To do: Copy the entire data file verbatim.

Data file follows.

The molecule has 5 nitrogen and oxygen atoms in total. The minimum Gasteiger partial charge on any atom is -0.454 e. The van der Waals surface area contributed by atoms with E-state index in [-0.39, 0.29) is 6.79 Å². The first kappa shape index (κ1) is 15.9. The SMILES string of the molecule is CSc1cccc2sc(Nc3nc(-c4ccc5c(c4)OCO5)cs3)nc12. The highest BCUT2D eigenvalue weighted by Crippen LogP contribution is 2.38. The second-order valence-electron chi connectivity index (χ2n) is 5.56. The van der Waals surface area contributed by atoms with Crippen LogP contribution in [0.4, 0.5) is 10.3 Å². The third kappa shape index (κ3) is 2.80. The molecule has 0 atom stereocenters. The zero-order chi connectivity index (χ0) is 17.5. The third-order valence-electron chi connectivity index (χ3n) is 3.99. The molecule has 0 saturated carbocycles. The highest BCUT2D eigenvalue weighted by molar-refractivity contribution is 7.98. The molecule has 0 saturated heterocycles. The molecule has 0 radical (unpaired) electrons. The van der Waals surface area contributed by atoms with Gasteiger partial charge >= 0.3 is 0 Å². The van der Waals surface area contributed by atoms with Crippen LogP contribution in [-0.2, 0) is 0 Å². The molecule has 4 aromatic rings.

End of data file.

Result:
The molecule has 5 nitrogen and oxygen atoms in total. The minimum Gasteiger partial charge on any atom is -0.454 e. The van der Waals surface area contributed by atoms with E-state index in [-0.39, 0.29) is 6.79 Å². The first kappa shape index (κ1) is 15.9. The SMILES string of the molecule is CSc1cccc2sc(Nc3nc(-c4ccc5c(c4)OCO5)cs3)nc12. The highest BCUT2D eigenvalue weighted by Crippen LogP contribution is 2.38. The second-order valence-electron chi connectivity index (χ2n) is 5.56. The van der Waals surface area contributed by atoms with Crippen LogP contribution in [0.4, 0.5) is 10.3 Å². The third kappa shape index (κ3) is 2.80. The molecule has 0 atom stereocenters. The zero-order chi connectivity index (χ0) is 17.5. The third-order valence-electron chi connectivity index (χ3n) is 3.99. The molecule has 0 saturated carbocycles. The highest BCUT2D eigenvalue weighted by molar-refractivity contribution is 7.98. The molecule has 0 saturated heterocycles. The molecule has 0 radical (unpaired) electrons. The van der Waals surface area contributed by atoms with Gasteiger partial charge >= 0.3 is 0 Å². The van der Waals surface area contributed by atoms with Crippen LogP contribution in [-0.2, 0) is 0 Å². The molecule has 4 aromatic rings.